Episodic look at the life of Cuban poet and novelist, Reinaldo Arenas (1943-1990), from his childhood in Oriente province to his death in New York City. He joins Castro's rebels. By 1964, ... See full summary »
Olatz López Garmendia
Life story of Spaniard Ramón Sampedro, who fought a 30-year campaign to win the right to end his life with dignity. Film explores Ramón's relationships with two women: Julia, a lawyer who supports his cause, and Rosa, a local woman who wants to convince him that life is worth living. Through the gift of his love, these two women are inspired to accomplish things they never previously thought possible. Despite his wish to die, Ramón taught everyone he encountered the meaning, value and preciousness of life. Though he could not move himself, he had an uncanny ability to move others. Written by
Sujit R. Varma
Relax. You're feeling calmer and calmer. Now imagine a movie screen, opening before you. On it, imagine your favorite place. Concentrate on your breathing, allowing your whole body to relax, to feel at peace. Keep it going. Just let it come and go... come and go... Now you are there. Notice the details: the colors, the textures, the light, the temperature. Feel the temperature. Let this tranquil scene unfold before you. The sensation of peace is infinite.
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Director and co-writer Alejandro Amenabar didn't make things easy for viewers of his taut, a bit overlong but very disturbing story, accurately based on a Spanish man's struggle to obtain assisted suicide. "Mar Adentro" ("The Sea Inside") is gripping and its impact far exceeds the time spent in the theater.
With the award-winning Canadian movie, "The Barbarian Invasions," folks got to see a family along with a coterie of devoted friends address the wish of a beloved albeit irascible man to end his life. In that movie, the center of attention suffered from progressive, incurable cancer and his descent into a terminal stage was fast. Emotional as the scenes were, death was inevitable - the question was how gentle could it be made through solicited intervention.
Ramon Sampedro (brilliantly played by Javier Bardem) is a different story. For well over two decades he's been a quadriplegic because of a diving accident. (Very sharp viewers may detect a terrible irony as to why he ended in that condition because of his improvident dive.) Once a world traveler and lover of beautiful women, he now lies trapped in an immobile body, his every need attended to by a truly devoted family who willingly surrender much of their privacy and time to sustain their beloved relation.
Rosa (Lola Duenas), a single mom of two small boys, enters the Sampedro household out of what might have been mere curiosity to learn about the paralyzed man's plight but she becomes both an emotionally supportive centerpiece for Ramon as well as an amusing but occasionally aggravating presence. A nice performance by Duenas.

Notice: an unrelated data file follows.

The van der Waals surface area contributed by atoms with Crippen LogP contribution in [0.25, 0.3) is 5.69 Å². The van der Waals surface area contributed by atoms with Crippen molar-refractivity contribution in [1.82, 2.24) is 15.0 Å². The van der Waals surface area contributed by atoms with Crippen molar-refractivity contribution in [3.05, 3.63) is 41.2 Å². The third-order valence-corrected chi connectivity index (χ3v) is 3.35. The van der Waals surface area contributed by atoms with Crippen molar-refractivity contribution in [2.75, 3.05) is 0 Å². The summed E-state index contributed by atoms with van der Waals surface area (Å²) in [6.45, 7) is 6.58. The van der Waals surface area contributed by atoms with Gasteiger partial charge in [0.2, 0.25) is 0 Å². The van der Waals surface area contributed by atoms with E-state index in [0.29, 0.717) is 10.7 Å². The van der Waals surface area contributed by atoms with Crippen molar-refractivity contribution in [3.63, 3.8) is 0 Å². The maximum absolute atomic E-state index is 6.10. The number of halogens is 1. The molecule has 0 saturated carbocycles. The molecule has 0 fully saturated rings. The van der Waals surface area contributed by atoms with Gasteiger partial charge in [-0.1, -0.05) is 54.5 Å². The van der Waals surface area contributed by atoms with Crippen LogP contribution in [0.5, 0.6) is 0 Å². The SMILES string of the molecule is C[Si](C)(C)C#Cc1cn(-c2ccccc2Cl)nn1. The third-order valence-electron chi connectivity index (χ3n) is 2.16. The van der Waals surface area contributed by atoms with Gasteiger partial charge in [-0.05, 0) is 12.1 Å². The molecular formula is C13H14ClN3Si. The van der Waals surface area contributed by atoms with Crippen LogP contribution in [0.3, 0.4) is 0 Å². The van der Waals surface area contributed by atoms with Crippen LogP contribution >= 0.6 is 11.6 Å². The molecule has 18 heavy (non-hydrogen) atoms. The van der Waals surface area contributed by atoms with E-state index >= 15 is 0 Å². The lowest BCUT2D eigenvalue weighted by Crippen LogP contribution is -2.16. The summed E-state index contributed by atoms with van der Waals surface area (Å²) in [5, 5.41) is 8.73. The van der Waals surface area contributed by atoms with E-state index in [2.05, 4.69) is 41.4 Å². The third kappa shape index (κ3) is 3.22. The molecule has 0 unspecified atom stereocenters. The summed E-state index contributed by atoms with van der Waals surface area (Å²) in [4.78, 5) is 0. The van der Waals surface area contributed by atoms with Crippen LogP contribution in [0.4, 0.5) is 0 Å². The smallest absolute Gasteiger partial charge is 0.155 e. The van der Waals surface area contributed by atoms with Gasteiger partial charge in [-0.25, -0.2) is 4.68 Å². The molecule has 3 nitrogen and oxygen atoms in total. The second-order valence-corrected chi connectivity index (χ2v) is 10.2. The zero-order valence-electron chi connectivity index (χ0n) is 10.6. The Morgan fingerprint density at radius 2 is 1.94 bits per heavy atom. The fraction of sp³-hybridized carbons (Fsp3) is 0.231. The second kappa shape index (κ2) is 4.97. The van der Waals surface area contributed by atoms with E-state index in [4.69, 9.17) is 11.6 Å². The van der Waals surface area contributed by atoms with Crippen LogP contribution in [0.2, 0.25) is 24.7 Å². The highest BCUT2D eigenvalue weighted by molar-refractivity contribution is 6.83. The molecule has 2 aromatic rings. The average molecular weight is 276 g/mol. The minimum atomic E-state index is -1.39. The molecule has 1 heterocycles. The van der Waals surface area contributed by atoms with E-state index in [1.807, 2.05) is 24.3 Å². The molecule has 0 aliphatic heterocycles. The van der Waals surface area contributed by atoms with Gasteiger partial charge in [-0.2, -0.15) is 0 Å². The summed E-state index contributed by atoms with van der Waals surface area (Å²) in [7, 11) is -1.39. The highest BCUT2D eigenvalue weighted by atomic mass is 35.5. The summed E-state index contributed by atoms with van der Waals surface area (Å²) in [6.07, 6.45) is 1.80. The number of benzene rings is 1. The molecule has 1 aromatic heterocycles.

The problem, of course, is that Sampedro isn't sick in the normal sense. He may well live for decades more with proper care. So his softly but persistently voiced desire to end his life with "dignity" creates a moral dilemma for friends and relatives who, not surprisingly, react from different ethical and religious perspectives.
Ramon is the poster quad of a group dedicated to changing Spain's laws concerning assisted suicide. "Death with Dignity" is their watchword. Gene (Clara Segura) is a sensitive activist who enlists the aid of pro bono publico counsel, Julia (Belen Rueda). Julia has her own health issues which carry an indefinite but catastrophic prognosis. Happily married to a devoted spouse, she bonds emotionally with her client.
What follows is an acutely sensitive interplay of values and emotions. Ramon lives with his brother and wife, their technophile teenage son, not the intellectual Ramon is, and his aged dad who can't stop grieving over his son's cataclysmic descent into absolute helplessness.
The moral and legal issues are played out through excellent acting and short vignettes including a courtroom scene in which formalism triumphs over any judicial interpretation that might take into account Ramon's feelings and views. It may be Spain but the issues are alive in most countries, including the U.S.
Especially amusing is a shouted, first floor to bedroom, debate between Ramon with a drop-in, lecturing Jesuit priest, also a quadriplegic but one whose hidebound dogma casually masks the absence of a soul.
Special kudos to Mabel Rivera, Ramon's sister-in-law-Manuela, for a wrenchingly authentic portrayal of a strong woman who holds the family together. And the same compliment fulsomely extends to Belen Rueda, Julia, who segues from objective advocate to close friend to a woman hurtling towards a dark fate.
The director imposes no value judgments allowing each character full range to express his or her feelings effectively and, at times, movingly. Like "Dead Man Walking," this movie can support any view about its deadly subject.
No one can stop a person from committing suicide if he/she is determined but the universal tragedy of the world's Ramons is that without assistance, life in a body in which only the heart beats and only the head can move is a sentence no court could pronounce on the most depraved of criminals.
The cinematography is well-matched to the story and the beautiful Galician scenes are an intended contrast to the limited views the once globe-trotting Ramon experiences from his special bed.
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